Because of the declining U.S. orange juice market, the brands will probably increase their focus on the European orange juice market, which, as was pointed out, is being positioned to grow. There will also probably be a proliferation of exotic juice blends like blueberry mango, pomegranate limeade, strawberry banana, watermelon, berry greens, etc. being introduced by the brands as they begin to position themselves away from citrus.
This conclusion doesn't have to happen. But it is likely to happen if something isn't done to restore the U.S. orange juice market to growth. One way to fund that is to partner with Citrus BR the way AIJN and the European orange buyers/packagers are doing. The U.S. orange juice market is second only to Europe in importance to Brazil as an export market for its orange juice. If approached, the Brazilians would probably be interested in working with the Florida Citrus Commission the way they are working with AIJN to restore growth to the U.S. orange juice market.
For the complete article, go to:
In the citrus world there is a relative tolerance to the bacteria that causes Huanglongbing, or Citrus Greening. Grapefruit and some orange varieties are very sensitive and some mandarin varieties are much more tolerant, meaning they live longer in the presence of the bacteria. Work is being done to use mandarin juice as a substitute for the traditional glass of orange juice. A recent bulletin out from the University of Florida has this news. This does not mean that Asian Citrus Psyllid and Huanglongbing are any less of a threat to citrus at this point. Just a way of prolonging an industry until true solutions can be found.
GAINESVILLE, Fla. — Some people like to wake up and drink a glass of fresh Florida orange juice. With the greening disease ravaging Florida's citrus industry, University of Florida Institute of Food and Agricultural Sciences researchers want to make orange juice from disease-tolerant fruit.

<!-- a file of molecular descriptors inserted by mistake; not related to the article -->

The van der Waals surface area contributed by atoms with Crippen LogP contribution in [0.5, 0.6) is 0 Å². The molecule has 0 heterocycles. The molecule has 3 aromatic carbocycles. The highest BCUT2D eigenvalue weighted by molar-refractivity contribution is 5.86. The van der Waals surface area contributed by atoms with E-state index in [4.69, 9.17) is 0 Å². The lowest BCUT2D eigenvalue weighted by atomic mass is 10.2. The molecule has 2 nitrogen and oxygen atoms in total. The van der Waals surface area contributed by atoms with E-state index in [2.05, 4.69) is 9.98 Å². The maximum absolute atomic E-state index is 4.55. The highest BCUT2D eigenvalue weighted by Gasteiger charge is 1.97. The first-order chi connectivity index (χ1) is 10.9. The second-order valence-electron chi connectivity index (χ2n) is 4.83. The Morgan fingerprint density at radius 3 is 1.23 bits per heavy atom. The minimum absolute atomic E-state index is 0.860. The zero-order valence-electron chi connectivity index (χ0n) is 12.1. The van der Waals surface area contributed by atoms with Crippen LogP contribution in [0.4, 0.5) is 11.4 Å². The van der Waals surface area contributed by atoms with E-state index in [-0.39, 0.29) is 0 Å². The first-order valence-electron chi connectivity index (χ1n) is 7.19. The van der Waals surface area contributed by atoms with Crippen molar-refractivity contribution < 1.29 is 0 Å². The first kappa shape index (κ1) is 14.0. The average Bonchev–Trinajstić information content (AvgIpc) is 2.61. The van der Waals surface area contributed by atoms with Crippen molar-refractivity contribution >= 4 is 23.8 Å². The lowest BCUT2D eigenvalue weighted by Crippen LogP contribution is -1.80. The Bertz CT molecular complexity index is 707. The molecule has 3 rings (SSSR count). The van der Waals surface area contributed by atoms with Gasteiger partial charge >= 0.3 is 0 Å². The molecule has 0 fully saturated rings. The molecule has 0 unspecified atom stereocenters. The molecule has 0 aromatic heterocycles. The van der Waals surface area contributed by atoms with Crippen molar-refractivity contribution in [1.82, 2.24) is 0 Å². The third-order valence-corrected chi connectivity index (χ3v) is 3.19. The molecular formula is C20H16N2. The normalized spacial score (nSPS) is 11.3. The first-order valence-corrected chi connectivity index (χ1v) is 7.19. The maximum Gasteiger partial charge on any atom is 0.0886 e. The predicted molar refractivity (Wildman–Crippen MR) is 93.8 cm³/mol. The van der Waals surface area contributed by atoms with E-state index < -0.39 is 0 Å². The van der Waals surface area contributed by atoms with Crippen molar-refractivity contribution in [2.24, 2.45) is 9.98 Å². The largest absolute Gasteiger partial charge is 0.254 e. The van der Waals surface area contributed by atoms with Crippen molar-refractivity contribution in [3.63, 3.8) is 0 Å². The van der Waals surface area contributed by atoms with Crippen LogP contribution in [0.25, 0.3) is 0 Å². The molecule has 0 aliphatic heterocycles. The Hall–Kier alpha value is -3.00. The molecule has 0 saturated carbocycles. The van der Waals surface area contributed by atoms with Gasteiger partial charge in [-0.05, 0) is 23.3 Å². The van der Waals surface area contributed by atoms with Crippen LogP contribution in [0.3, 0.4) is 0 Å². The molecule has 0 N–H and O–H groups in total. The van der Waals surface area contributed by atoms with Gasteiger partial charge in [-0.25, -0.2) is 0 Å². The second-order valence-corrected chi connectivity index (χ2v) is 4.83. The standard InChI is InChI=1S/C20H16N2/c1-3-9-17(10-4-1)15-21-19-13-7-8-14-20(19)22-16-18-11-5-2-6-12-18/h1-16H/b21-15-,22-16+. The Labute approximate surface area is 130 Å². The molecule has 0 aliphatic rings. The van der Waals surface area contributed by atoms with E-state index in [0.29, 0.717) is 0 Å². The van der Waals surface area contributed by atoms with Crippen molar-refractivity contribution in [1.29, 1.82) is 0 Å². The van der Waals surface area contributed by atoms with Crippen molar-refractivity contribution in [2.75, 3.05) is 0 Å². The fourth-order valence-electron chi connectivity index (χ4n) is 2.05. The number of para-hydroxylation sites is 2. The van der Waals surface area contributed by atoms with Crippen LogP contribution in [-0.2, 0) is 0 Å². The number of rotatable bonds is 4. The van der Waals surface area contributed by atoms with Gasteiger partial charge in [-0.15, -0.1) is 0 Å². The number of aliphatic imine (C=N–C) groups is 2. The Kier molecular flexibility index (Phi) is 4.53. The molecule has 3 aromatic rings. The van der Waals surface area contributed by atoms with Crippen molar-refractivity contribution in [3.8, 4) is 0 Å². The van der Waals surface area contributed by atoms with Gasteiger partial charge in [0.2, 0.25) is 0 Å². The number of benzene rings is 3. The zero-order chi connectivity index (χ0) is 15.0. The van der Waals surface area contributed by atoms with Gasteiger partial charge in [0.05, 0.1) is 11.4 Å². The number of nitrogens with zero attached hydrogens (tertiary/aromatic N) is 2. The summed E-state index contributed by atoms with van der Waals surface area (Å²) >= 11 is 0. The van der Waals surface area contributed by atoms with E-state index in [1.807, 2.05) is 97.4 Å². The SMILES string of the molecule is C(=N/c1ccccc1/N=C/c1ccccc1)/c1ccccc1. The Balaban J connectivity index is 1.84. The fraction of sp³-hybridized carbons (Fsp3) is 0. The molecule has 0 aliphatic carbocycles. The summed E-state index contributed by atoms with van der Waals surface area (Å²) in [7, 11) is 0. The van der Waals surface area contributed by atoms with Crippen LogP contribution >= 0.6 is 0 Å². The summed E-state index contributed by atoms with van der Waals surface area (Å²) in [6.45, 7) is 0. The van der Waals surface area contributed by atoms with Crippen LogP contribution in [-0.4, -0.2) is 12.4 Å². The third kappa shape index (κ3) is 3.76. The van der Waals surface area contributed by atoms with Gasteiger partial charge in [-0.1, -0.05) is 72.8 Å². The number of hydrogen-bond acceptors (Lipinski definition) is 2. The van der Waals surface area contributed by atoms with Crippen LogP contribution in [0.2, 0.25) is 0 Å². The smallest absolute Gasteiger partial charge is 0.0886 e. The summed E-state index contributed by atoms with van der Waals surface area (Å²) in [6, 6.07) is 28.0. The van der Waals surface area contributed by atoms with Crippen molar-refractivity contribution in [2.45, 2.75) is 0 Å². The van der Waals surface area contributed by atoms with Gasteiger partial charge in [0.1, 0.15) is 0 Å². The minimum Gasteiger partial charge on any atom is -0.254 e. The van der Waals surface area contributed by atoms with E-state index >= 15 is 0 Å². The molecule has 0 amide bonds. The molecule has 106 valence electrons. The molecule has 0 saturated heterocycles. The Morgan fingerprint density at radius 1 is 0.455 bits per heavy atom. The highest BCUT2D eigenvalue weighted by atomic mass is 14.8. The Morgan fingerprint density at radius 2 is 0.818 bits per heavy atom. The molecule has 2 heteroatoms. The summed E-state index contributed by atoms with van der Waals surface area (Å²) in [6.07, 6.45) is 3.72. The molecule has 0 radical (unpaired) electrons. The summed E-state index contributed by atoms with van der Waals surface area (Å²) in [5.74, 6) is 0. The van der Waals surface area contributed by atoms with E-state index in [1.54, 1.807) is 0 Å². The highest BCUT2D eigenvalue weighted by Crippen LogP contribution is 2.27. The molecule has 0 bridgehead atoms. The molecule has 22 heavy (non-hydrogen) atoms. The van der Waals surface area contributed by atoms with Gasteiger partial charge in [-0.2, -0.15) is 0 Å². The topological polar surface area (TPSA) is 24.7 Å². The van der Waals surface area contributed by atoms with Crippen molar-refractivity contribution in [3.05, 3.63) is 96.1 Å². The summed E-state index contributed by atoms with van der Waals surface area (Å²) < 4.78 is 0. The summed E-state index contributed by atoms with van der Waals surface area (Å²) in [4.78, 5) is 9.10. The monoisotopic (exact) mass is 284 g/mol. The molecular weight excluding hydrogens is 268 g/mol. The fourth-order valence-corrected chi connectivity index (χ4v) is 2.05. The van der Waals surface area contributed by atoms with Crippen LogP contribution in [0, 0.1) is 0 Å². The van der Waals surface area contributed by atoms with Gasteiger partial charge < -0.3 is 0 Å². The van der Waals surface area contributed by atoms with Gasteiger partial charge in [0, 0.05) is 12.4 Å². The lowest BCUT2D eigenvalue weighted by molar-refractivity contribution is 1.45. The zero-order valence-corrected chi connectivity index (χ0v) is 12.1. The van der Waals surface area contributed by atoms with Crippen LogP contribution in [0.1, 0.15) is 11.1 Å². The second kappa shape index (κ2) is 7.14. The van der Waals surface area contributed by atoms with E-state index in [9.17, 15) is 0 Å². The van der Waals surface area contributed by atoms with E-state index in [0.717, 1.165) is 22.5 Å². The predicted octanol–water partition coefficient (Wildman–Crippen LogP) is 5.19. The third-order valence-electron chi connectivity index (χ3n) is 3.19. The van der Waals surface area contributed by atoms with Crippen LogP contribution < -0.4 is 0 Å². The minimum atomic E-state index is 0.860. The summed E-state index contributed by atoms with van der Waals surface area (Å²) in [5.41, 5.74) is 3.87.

Huanglongbing (HLB), or citrus greening as it's commonly called, has destroyed 80 percent of citrus in Florida, a state where citrus is an $8.6 billion-a-year industry, according to UF/IFAS research. About 90 percent of the state's oranges are used to make orange juice, UF/IFAS researchers say.
So it's critical that scientists find sources for orange juice upon which consumers can rely. UF/IFAS researchers have found some mandarins that are tolerant to citrus greening.
In a newly published study, UF/IFAS researchers also found that consumers sense little, if any difference in the smell and taste of certain specific mandarins, compared to oranges.
“We found out what makes orange taste like orange and mandarin taste like mandarin, even though they are very close species,” said Yu Wang, a UF/IFAS assistant professor of food science and human nutrition and lead author of the study.
“If we use greening-tolerant mandarin for orange-juice making, the first thing we need to know is the difference between them,” Wang said. “This will provide more possibilities and flexibilities for the citrus industry in particular in the HLB era.”
In the past, researchers used traditional methods such as gas chromatography-mass spectrometry to study the flavor differences in orange and mandarin, Wang said. But people's senses of taste and smell are much more sensitive than analytical equipment, so scientists integrated sniffing into the study, she said.
It's important to remember that oranges are descendants of mandarin and pummelos, said Fred Gmitter, a UF/IFAS horticultural sciences professor and co-author of the study. So there's already a lot of mandarin's genetic makeup in an orange.
The problem is that oranges are very sensitive to citrus greening, Gmitter said.
“While we find other selections in the breeding program, mostly mandarin, hold of up a lot better against greening, we are finding some of these selections produce fruit that more closely resemble orange in appearance,” Gmitter said. “But more importantly, here, that they also very closely resemble orange in flavor.”
The study is published in the Journal of Agricultural and Food Chemistry:
It can't be any more local than this. This is a juice container with the image and name of the person who has personally juiced your oranges right in front of you. This is almost the ultimate in branding for a locally produced product. This is clever advertizing for the product and it will stick in the mind of the consumer. Every time a glass of this Valencia orange juice is poured, it will remind the buyer that this is the place to go next time to buy orange juice, especially if it is good tasting juice!